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Improving Public’s Livelihood Is New President’s Main Priority

Improving Public’s Livelihood Is New President’s Main Priority

Posted December. 20, 2007 14:58,   


President-elect Lee Myung-bak from the Grand National Party plans to speed up his efforts to reinvigorate the nation’s economy right after his election victory is declared in an attempt to live up to his image as an “economy president,” which was emphasized during his election campaign. That is a key to the “LMB influence,” and one of the best ways for him to overcome political hurdles that are likely to come from an independent probe into his alleged involvement in stock price manipulation.

To that end, president-elect Lee will place priority on improving people’s living standards, revamping bloated pubic sectors, and establishing friendly business environments, while sticking to his main election pledge of “Korea’s 747 vision” referring to achieving economic growth of 7 percent, per capita income of 40,000 dollars, and the world’s seventh largest economy, the creation of 3 million jobs, and the construction of a grand canal. Through these plans, Lee’s camp wants to show the public the kernel of Lee Myung-bak’s economic recovery strategy.

Lee intends to place the economy, which has deteriorated under the Roh Moo-hyun administration, on track as quickly as possible, and reform lax and disproportionately bloated public sectors at the same time, thereby paving the way for further economic reform.

Raising the proportion of the middle-class to 70 percent-

First, the president-elect is planning to reduce the public’s main living expenses such as oil, communications, medicine, and private education costs by around 30 percent. With the reduction, households that are classified as working class in 2007 could save 440,000 won monthly and 5.3 million won annually.

In the case of oil expenses, people will see the transportation tax levied on diesel and gasoline and the special consumption tax on kerosene cut by 10 percent each. In addition, the special consumption tax on LPG fuel, which taxis run on, will be eliminated, and the special tax on vehicles for the disabled and the education tax are likely to be repealed as well.

The new government will also revamp the expressway toll system which has caused trouble on big holidays, reduce tolls charged to drivers on such roads where investment has already been recouped and tolls are unreasonably high, and expand the "highpass system" nationwide.

With regard to child-rearing, which is one of the biggest issues double-income households deal with, the president-elect made it clear that the government would foot the bill of raising children under the age of six.

Along with those plans, Lee promised to come up with various measures for small merchants in traditional markets and the self-employed who bear the brunt of the economic downturn. Among them are decreasing credit card transaction fees for small merchants from the current 3 to 5 percent to 1.5 percent, analyzing the influence of big-sized discount stores on local small shopkeepers, and pushing for “micro-credit,” that refers to offering small loans without collateral requirements.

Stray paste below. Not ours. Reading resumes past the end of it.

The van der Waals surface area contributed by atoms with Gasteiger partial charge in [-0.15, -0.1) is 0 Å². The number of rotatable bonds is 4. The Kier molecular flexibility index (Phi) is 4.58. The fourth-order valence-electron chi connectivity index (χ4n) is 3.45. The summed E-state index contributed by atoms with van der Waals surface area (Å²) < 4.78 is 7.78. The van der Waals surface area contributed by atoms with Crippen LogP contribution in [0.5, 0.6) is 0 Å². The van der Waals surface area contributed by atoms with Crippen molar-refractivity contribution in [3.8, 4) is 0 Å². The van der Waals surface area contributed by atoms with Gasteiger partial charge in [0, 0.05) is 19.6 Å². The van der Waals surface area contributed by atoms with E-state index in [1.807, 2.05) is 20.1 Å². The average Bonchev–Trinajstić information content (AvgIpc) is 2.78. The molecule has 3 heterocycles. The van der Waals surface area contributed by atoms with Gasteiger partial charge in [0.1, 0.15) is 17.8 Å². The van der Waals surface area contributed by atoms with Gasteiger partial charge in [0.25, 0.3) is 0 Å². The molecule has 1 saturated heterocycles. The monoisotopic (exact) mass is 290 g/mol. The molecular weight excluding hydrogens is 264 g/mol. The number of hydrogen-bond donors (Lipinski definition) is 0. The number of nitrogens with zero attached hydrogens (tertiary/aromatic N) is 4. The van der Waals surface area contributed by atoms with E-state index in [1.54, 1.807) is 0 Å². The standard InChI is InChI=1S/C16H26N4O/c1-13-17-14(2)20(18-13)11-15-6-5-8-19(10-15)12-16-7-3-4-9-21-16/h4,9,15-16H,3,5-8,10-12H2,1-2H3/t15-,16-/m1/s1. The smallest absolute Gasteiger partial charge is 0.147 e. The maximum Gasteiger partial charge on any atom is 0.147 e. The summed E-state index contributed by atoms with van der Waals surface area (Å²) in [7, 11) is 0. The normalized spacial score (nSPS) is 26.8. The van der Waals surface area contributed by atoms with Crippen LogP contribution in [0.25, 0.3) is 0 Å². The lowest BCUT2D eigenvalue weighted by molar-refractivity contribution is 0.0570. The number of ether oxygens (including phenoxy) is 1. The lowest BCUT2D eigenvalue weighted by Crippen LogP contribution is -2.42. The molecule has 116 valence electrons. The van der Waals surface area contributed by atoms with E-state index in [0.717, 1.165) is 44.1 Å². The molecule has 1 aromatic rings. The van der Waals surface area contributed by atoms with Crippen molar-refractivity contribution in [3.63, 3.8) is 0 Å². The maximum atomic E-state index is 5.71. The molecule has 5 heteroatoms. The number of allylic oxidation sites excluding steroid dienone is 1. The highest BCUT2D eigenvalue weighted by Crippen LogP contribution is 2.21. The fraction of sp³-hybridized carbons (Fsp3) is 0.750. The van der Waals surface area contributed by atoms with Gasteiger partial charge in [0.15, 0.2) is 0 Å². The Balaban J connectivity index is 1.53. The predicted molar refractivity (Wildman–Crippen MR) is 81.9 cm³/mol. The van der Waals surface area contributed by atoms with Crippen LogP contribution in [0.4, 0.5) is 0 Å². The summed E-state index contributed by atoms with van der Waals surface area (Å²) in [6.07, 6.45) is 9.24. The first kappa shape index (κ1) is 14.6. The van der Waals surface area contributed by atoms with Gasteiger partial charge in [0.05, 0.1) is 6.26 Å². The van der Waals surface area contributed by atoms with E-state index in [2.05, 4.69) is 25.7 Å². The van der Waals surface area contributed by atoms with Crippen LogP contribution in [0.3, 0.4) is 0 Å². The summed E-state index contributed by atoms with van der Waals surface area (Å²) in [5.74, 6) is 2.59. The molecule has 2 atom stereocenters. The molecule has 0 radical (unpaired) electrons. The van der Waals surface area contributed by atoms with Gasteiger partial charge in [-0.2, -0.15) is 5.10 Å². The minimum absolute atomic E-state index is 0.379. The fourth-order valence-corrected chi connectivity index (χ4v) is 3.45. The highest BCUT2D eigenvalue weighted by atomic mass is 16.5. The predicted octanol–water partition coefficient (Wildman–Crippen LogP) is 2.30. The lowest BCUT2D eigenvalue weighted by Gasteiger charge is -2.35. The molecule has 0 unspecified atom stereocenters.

“In the next administration, I will preside over a meeting aimed at recovering lower class livelihoods and set up a department in charge of public livelihoods,” the president-elect said to reporters recently. He also promised to increase the number of middle-class households from the current 50 percent to 70 percent during this term in office.

There are other measures to help boost public livelihoods in the works, including the expansion of expenses subjected to tax deductions to education, medical, and house purchase costs, and comprehensive property tax and capital gains tax cuts for owners who have held one house for a long time. These plans will reduce the working class tax burden by 4.2 trillion won.

Public sector reform will be the groundwork for economic reform-

“I will reform the public sector, where workers are lazy and shirk responsibilities,” said Lee in an interview with the press, including this newspaper. Pundits generally agree that these remarks manifest his perception that the public sector is currently run counter to business pragmatism and some of the funding earmarked for this sector can be used to reinvigorate the economy.

Lee plans to consolidate and streamline the current government and keep the total number of public officials standing at 950,000 (including those in local government). In other words, he wants to transform the “big and bloated government” into a “small and effective one.” Various committees haphazardly set up by the present government will be scrapped.

Kim Hyeong-oh, who heads a GNP committee for helping Korea join the ranks of advanced countries, explained, “We consulted experts on eliminating and consolidating overlapping organizations. According to envisioned plans, the national budget will drop around 10 percent.” (This figure was estimated based on this year’s budget of 20 trillion won.)

Public companies, which are often called a “workplace given by god” and considered to symbolize poor management, will be subject to a major overhaul. An official close to Lee said, “A report on 24 public enterprises revealed that their debts have risen by 74 percent while the number of staffers increased by 64 percent since President Roh took office,” and added that the new government will push for a reform of public companies by privatizing them gradually, starting with the bigger ones. Officials in the Lee camp are considering the way Singapore’s government privatized management only, while the government held companies’ shares.

In an attempt to root out bribery, they are also considering punishing public officials for accepting bribes by levying fines 50 times the amount of the bribes in addition to subjecting them to criminal penalties.